Man’s Search for Meaning
By Viktor Frankl
Most of the world’s most influential thinkers led cushy lives, and were able to glean their insights from a privileged vantage point – Socrates, Epicurus, the Buddha, Lao Tzu, Nietzsche, Marx, Darwin, Freud and so many others witnessed great suffering in the world and aimed to assuage it, yet they themselves led pretty comfortable lives. Of course, that’s because access to unthreatened free time is often crucial for intellectual labors.
Viktor Frankl, on the other hand, wasn’t as fortunate. His insights into the human condition were largely birthed in unimaginable horror while interred as a prisoner in the legendary Auschwitz concentration camp. That he survived and flourished inside and afterwards pays testament not only to his character but also the insights he developed to help cope with his agonizing and dehumanizing circumstances. One wonders how well Nietzsche or Marx would have coped in Frankl’s situation. Had they undergone similar privations, one wonders if their philosophies have been quite as idealistic.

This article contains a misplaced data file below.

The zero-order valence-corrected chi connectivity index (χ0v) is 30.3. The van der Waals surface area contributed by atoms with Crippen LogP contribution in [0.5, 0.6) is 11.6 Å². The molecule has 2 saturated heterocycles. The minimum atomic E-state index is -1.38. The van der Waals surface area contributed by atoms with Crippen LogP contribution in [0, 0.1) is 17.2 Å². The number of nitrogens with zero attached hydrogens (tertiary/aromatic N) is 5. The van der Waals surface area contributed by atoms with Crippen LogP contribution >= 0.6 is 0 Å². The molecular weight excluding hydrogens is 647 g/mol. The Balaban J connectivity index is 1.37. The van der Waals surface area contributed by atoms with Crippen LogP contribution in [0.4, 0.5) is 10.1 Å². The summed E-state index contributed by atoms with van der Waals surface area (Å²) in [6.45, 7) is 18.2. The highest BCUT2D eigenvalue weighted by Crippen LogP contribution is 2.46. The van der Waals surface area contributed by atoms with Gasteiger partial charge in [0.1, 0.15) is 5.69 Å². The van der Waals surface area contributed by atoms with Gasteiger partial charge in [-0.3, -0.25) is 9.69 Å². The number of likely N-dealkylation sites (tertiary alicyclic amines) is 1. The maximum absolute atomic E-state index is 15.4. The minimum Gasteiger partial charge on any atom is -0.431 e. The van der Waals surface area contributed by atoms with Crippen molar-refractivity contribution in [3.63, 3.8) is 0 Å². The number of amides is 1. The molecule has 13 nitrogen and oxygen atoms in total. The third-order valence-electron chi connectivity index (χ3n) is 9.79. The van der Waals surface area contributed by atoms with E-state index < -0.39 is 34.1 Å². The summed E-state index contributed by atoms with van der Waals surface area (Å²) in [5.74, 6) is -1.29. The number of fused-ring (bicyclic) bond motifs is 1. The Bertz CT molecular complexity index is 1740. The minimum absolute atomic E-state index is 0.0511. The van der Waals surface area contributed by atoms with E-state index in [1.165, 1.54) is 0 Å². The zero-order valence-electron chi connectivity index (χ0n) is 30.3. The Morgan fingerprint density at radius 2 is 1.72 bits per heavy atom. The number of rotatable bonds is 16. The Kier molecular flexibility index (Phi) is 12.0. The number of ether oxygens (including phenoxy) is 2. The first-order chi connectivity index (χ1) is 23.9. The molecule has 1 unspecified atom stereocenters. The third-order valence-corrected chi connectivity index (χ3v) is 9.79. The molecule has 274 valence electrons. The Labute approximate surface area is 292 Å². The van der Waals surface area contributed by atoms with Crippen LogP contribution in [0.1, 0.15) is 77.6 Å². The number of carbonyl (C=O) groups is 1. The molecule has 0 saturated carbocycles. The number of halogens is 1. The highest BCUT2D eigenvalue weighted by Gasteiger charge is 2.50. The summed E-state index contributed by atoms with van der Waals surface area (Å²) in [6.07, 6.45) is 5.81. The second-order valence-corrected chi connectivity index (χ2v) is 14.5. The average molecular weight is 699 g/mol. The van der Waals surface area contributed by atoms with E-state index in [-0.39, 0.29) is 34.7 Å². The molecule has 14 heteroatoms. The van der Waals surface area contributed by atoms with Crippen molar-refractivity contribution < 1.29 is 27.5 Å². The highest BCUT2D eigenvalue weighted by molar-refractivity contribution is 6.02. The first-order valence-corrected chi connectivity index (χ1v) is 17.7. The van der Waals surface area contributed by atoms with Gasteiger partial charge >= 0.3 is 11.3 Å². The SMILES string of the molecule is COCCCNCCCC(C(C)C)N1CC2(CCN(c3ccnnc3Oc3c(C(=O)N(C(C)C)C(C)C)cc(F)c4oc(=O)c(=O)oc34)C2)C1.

If one had to put the philosophy of his book, Man’s Search for Meaning on a bumper sticker, it might be this: Life is what we make of it. Of course, this practical and profound book contains so much more than pat catchphrases like that. Frankl delves deeply, affectionately and sympathetically into the ways in which humans can adjust to their surroundings and adapt their minds in a way that allows them to flourish under nearly any condition, no matter how inhuman those conditions may appear to be.Related Links: